Aristotle said: “The greatest thing by far is to have mastered the metaphor.” And the Spanish philosopher and writer Jose Ortega y Gasset added, “The metaphor is probably the most fertile power possessed by man.”
Metaphors are bridges connecting the new and the familiar. They help a skeptical audience embrace and value a new idea or concept. Why is that important? This past week we’ve been in several meetings where we discussed the use of narrative in change management. In essence it all revolves around the power of metaphors to influence skeptical or apathetic attitudes by providing a new perspective on a concept. Metaphors encourage people to see the old in a new way, or to accept the new by providing “hooks” to the familiar. As an example, trains used to be known as horseless carriages, a helpful way to describe something complete new and unfamiliar at the time.
Another great example is Kodak, when they developed the first camera it was such a different and unfamiliar concept that the best way they could think of to describe it to a skeptical audience was “a mirror with memory”. In essence they connected two familiar but unrelated things (a mirror (the lens) and memory (the film) and related it to the unknown (the camera) – thus creating a brand new metaphor.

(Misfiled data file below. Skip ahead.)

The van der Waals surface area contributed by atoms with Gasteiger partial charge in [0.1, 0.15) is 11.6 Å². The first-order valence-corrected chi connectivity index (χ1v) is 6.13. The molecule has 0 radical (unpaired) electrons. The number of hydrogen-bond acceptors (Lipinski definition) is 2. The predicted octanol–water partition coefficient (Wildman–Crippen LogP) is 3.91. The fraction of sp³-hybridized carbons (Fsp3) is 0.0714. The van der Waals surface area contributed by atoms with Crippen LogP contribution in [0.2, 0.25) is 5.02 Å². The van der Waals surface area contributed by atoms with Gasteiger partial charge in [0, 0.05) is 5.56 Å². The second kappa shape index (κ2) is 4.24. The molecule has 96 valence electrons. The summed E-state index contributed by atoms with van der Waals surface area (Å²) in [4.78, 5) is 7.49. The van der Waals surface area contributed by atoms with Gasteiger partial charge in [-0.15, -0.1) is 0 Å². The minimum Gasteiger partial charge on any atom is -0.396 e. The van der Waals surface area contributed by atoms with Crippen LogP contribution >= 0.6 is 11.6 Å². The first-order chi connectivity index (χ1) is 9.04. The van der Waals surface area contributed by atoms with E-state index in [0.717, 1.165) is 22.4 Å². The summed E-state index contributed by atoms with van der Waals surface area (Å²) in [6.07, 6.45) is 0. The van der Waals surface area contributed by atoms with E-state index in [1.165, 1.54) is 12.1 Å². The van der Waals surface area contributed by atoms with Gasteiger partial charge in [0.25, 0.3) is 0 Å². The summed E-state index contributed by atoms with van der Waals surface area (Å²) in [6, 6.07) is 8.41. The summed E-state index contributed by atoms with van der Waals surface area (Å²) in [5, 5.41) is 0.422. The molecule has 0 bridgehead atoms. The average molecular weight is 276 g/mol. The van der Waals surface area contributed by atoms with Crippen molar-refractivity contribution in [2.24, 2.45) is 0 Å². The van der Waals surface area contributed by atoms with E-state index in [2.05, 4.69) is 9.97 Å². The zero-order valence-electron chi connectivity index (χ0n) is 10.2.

Metaphors create powerful “mind pictures” and used correctly can influence mind sets and perceptions. The application for this in change management seems obvious. Imagine a large corporate going through an SAP implementation. Moving away from old legacy systems that are familiar but have lost their utility as the company has grown can be painful to older employees. How does one overcome their natural resistance? The answer, we believe lies partly in understanding which metaphors they use as filters to make sense of this change, and finding ways to influence or change these perceptions and beliefs by framing the change differently.
This change metaphor could then become the context for all other change initiatives, a golden narrative thread that runs through all change activities. It can permeate the language used in communication drives, stories gathered from staff during readiness assessments can inform the narrative and turn it into an organic transformational narrative. The metaphor can be used to frame the training materials etc etc. In short we believe that the use of narrative and metaphor specifically can add a lot of value to any change proces, because if the dominant narrative does not change, very little else will.